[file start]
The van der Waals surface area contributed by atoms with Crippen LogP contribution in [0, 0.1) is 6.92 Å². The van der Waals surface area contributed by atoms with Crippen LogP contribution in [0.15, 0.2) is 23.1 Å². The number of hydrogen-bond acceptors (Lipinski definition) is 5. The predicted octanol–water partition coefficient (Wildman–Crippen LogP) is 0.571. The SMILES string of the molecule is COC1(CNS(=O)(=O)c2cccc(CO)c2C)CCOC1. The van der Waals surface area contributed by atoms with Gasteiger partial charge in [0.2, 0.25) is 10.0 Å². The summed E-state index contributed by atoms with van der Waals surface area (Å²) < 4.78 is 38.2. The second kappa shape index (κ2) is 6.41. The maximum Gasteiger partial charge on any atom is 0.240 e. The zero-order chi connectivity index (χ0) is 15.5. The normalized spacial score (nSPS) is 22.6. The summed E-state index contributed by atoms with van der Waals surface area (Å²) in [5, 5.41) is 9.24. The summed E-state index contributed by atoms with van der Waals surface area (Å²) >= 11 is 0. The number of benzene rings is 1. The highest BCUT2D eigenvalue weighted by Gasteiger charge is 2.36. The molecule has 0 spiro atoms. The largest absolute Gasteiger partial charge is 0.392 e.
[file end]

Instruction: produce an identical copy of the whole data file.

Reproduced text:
The van der Waals surface area contributed by atoms with Crippen LogP contribution in [0, 0.1) is 6.92 Å². The van der Waals surface area contributed by atoms with Crippen LogP contribution in [0.15, 0.2) is 23.1 Å². The number of hydrogen-bond acceptors (Lipinski definition) is 5. The predicted octanol–water partition coefficient (Wildman–Crippen LogP) is 0.571. The SMILES string of the molecule is COC1(CNS(=O)(=O)c2cccc(CO)c2C)CCOC1. The van der Waals surface area contributed by atoms with Gasteiger partial charge in [0.2, 0.25) is 10.0 Å². The summed E-state index contributed by atoms with van der Waals surface area (Å²) < 4.78 is 38.2. The second kappa shape index (κ2) is 6.41. The maximum Gasteiger partial charge on any atom is 0.240 e. The zero-order chi connectivity index (χ0) is 15.5. The normalized spacial score (nSPS) is 22.6. The summed E-state index contributed by atoms with van der Waals surface area (Å²) in [5, 5.41) is 9.24. The summed E-state index contributed by atoms with van der Waals surface area (Å²) >= 11 is 0. The number of benzene rings is 1. The highest BCUT2D eigenvalue weighted by Gasteiger charge is 2.36. The molecule has 0 spiro atoms. The largest absolute Gasteiger partial charge is 0.392 e.